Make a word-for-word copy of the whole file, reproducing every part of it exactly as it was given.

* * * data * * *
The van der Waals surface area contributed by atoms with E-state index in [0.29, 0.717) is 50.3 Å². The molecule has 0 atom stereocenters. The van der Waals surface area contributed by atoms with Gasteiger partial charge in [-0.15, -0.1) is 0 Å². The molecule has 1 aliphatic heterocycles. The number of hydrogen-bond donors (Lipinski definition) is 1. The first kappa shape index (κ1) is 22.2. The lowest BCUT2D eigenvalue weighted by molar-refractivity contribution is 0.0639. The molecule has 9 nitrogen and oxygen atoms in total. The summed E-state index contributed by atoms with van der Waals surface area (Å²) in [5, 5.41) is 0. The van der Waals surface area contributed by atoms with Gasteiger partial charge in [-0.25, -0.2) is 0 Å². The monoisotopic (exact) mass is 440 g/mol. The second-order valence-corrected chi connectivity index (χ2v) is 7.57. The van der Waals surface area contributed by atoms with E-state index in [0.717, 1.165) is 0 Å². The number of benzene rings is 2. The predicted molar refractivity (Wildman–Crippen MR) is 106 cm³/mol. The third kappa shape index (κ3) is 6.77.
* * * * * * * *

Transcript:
The van der Waals surface area contributed by atoms with E-state index in [0.29, 0.717) is 50.3 Å². The molecule has 0 atom stereocenters. The van der Waals surface area contributed by atoms with Gasteiger partial charge in [-0.15, -0.1) is 0 Å². The molecule has 1 aliphatic heterocycles. The number of hydrogen-bond donors (Lipinski definition) is 1. The first kappa shape index (κ1) is 22.2. The lowest BCUT2D eigenvalue weighted by molar-refractivity contribution is 0.0639. The molecule has 9 nitrogen and oxygen atoms in total. The summed E-state index contributed by atoms with van der Waals surface area (Å²) in [5, 5.41) is 0. The van der Waals surface area contributed by atoms with Gasteiger partial charge in [-0.25, -0.2) is 0 Å². The monoisotopic (exact) mass is 440 g/mol. The second-order valence-corrected chi connectivity index (χ2v) is 7.57. The van der Waals surface area contributed by atoms with E-state index in [0.717, 1.165) is 0 Å². The number of benzene rings is 2. The predicted molar refractivity (Wildman–Crippen MR) is 106 cm³/mol. The third kappa shape index (κ3) is 6.77.